It’s difficult to tell for certain, but it appears that Marvin Bartley stands on Tait’s left foot as he goes past the Hibs defender. If that was the case it should have been the penalty, but despite his excellent position, the referee deserves a degree of sympathy for this call because it happens so fast. Bartley puts his foot in before immediately drawing it back, making any contact less obvious.
Furthermore, the way Tait goes down probably influences the official. As we can see from Picture One, he’s already dragging his right foot across the turf before Bartley stands on his left foot (if he does), indicating he was expecting the contact and already heading to ground.
It’s a completely unnatural way to fall by the Motherwell defender and that would have played on the referee’s mind. That being said, since TV cameras seem to show Bartley making contact, he’ll probably win his appeal against the yellow card.
Hibs could have had a penalty earlier in the match when Stokes went down under the attentions of Carl McHugh. It was certainly a foul, but the only debate of whether it was inside or outside the area. The first contact is outside, which causes Stokes to clip his own heels. Personally, I thought there was a second clip from McHugh inside the area, but it’s hard to tell for certain.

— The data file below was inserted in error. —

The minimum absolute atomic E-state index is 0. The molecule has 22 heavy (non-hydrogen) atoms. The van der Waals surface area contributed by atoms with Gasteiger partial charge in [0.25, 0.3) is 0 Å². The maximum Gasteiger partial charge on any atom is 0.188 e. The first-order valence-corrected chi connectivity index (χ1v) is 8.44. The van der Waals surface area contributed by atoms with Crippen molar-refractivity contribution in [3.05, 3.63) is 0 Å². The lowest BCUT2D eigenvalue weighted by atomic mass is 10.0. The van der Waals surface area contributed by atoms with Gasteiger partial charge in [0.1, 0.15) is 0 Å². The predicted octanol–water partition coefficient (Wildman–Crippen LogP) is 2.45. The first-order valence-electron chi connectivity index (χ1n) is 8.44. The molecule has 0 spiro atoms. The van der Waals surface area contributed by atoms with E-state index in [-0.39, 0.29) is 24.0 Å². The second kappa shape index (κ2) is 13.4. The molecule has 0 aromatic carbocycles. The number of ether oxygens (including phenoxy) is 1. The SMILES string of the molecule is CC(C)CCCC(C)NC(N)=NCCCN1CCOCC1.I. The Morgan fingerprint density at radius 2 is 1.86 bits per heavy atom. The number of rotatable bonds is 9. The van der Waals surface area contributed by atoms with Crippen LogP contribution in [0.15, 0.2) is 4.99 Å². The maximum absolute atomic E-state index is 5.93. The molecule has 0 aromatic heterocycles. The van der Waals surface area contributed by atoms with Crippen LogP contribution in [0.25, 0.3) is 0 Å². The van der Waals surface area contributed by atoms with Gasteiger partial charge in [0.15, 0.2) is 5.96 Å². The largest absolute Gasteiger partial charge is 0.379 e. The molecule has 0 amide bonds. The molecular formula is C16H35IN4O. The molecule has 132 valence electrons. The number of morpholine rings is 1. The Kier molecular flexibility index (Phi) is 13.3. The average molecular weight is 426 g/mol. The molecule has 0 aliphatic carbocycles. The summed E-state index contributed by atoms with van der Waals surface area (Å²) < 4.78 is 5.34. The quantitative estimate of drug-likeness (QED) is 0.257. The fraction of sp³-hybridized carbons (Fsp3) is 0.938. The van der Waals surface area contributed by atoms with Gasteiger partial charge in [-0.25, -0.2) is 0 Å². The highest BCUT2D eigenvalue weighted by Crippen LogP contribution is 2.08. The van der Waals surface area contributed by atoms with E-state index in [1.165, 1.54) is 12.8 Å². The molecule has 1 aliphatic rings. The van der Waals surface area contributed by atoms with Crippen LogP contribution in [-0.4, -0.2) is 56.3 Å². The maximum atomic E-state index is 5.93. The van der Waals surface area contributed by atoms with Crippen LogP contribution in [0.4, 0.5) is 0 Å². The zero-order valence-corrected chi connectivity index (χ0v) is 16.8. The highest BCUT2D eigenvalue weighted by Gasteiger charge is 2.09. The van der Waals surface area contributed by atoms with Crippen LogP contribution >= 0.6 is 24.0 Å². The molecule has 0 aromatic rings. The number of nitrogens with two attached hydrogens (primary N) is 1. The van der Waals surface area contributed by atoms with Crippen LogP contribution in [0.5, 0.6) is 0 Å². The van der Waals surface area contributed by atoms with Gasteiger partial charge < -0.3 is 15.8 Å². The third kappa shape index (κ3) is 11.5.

Stokes clipping his own heels is probably what the referee saw, having failed to adjudge the level of contact from McHugh, and why he waved play on as opposed to booking the Hibs man for diving.
The other decision which went against the visitors saw Anthony Stokes take the lead from the penalty spot after Charles Dunne was adjudged to have fouled Martin Boyle.
The Motherwell stopper was a bit clumsy as he tried to keep pace without fouling the winger, but ultimately there’s nothing in the replays to suggest contact. Focusing on Boyle’s legs, there’s no reaction in any direction to being clipped. He just goes to ground. There’s no conclusive angle to tell, so he won’t be cited for diving.
The awkward manner in which Dunne tried to to keep pace with Boyle would have played a part in the referee’s thinking, while his denial of two earlier penalty decisions may also have influenced his decision.
• Craig Anderson is a former fully qualified referee. He is also the man behind SPL Stats on Twitter.